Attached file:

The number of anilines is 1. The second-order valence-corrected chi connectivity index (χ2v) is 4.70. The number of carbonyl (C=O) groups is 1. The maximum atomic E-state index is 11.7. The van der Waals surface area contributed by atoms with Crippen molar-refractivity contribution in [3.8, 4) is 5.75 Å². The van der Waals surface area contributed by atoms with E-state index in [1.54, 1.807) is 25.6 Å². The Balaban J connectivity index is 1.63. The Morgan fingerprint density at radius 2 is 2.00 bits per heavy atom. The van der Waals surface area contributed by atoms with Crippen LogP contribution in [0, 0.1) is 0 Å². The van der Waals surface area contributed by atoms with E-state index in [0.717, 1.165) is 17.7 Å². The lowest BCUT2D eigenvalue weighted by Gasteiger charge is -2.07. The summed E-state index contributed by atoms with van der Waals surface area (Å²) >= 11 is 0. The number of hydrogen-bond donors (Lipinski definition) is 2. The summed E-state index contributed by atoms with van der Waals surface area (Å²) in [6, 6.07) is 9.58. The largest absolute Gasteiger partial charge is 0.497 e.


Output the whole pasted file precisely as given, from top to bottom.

The number of anilines is 1. The second-order valence-corrected chi connectivity index (χ2v) is 4.70. The number of carbonyl (C=O) groups is 1. The maximum atomic E-state index is 11.7. The van der Waals surface area contributed by atoms with Crippen molar-refractivity contribution in [3.8, 4) is 5.75 Å². The van der Waals surface area contributed by atoms with E-state index in [1.54, 1.807) is 25.6 Å². The Balaban J connectivity index is 1.63. The Morgan fingerprint density at radius 2 is 2.00 bits per heavy atom. The van der Waals surface area contributed by atoms with Crippen LogP contribution in [0, 0.1) is 0 Å². The van der Waals surface area contributed by atoms with E-state index in [0.717, 1.165) is 17.7 Å². The lowest BCUT2D eigenvalue weighted by Gasteiger charge is -2.07. The summed E-state index contributed by atoms with van der Waals surface area (Å²) >= 11 is 0. The number of hydrogen-bond donors (Lipinski definition) is 2. The summed E-state index contributed by atoms with van der Waals surface area (Å²) in [6, 6.07) is 9.58. The largest absolute Gasteiger partial charge is 0.497 e.